Tour the empty, anxious spaces inside Manhattan’s last remaining public shooting range, an underground refuge for New York City’s trigger-happy outcasts, with owner Darren Leung.
We spent the majority of weekends for a year visiting Manhattan's last public gun range. And still, for fear of being recognized, no members agreed to participate in this documentary.
"Safe Space" premieres 2021.
I can't name them, the friends I made here, except for Darren Leung—and he's everyone's friend. Or, rather, everyone is his friend.
When you descend into the Westside Pistol & Rifle Range, Manhattan’s only public gun range, which he has owned in part or in whole since 1964, you will always be offered a cup of coffee, a place to sit, and a pat on the back. “Happy to see you, my friend!” he says whether he’s met you before or not. The craziest part: he means it.
The others—the Mt Sinai doctor, the Rikers Island corrections officer, the jet-setter, the amateur photographer, the cops, and the veterans—would rather I keep their privacy. They guard it, like much in their lives, afraid that public exposure might threaten their jobs, their relationships, and their safety in one of the country’s least gun-friendly cities.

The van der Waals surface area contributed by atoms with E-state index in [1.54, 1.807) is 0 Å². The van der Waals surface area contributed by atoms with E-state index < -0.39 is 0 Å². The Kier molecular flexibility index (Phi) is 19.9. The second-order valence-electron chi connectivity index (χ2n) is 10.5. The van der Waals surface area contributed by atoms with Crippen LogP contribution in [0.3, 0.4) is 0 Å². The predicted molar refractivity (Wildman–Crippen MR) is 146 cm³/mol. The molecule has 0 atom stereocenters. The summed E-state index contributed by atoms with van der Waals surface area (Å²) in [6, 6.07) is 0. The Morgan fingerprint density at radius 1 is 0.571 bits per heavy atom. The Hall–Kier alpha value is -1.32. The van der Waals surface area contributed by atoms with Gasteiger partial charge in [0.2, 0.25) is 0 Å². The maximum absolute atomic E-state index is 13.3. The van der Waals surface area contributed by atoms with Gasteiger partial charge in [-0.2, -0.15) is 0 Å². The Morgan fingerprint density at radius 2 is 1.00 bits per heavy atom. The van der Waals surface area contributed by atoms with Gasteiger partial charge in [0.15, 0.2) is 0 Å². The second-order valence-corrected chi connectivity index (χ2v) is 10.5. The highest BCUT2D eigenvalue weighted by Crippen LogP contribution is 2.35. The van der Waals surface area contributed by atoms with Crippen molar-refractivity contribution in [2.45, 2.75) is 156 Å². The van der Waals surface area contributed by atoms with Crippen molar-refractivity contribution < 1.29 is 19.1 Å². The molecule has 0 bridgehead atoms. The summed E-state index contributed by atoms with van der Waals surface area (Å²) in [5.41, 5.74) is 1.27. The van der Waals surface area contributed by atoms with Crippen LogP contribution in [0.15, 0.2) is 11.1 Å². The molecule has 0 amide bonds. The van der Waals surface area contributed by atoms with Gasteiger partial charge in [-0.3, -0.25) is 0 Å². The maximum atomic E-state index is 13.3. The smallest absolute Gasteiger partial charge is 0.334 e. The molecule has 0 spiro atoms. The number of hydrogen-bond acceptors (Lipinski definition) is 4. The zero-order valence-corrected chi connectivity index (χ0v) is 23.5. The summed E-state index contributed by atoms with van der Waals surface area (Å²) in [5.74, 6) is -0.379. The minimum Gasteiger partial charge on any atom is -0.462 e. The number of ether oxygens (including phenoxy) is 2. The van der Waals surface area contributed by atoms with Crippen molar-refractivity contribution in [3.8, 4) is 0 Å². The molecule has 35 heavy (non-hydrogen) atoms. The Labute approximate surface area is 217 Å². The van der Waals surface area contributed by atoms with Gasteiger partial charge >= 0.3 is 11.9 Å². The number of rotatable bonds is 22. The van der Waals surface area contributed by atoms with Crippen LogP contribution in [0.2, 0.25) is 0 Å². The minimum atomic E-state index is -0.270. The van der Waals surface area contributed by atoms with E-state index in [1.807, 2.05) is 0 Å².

"They're my family. There's nothing I wouldn't do for these people."
“They want to be protected,” Darren told me when I last interviewed him for my documentary on the range. “If I see this documentary and I see a face and I recognize that face out in the street, I’ll know he has a firearm or he’s associated with a firearm. Why would I want to jeopardize any of my constituents, any of my members?”
In a city that doesn't want them, here gun owners have each other; people who support them, who feel threatened like them, desperate like them. They are (mostly) men, with guns, and they are scared. As with many communities, all they want is their own space.
Should they have it?
Watch the preview below.
Cinematography by Daniel Cho
Executive produced by Jacob Fertig
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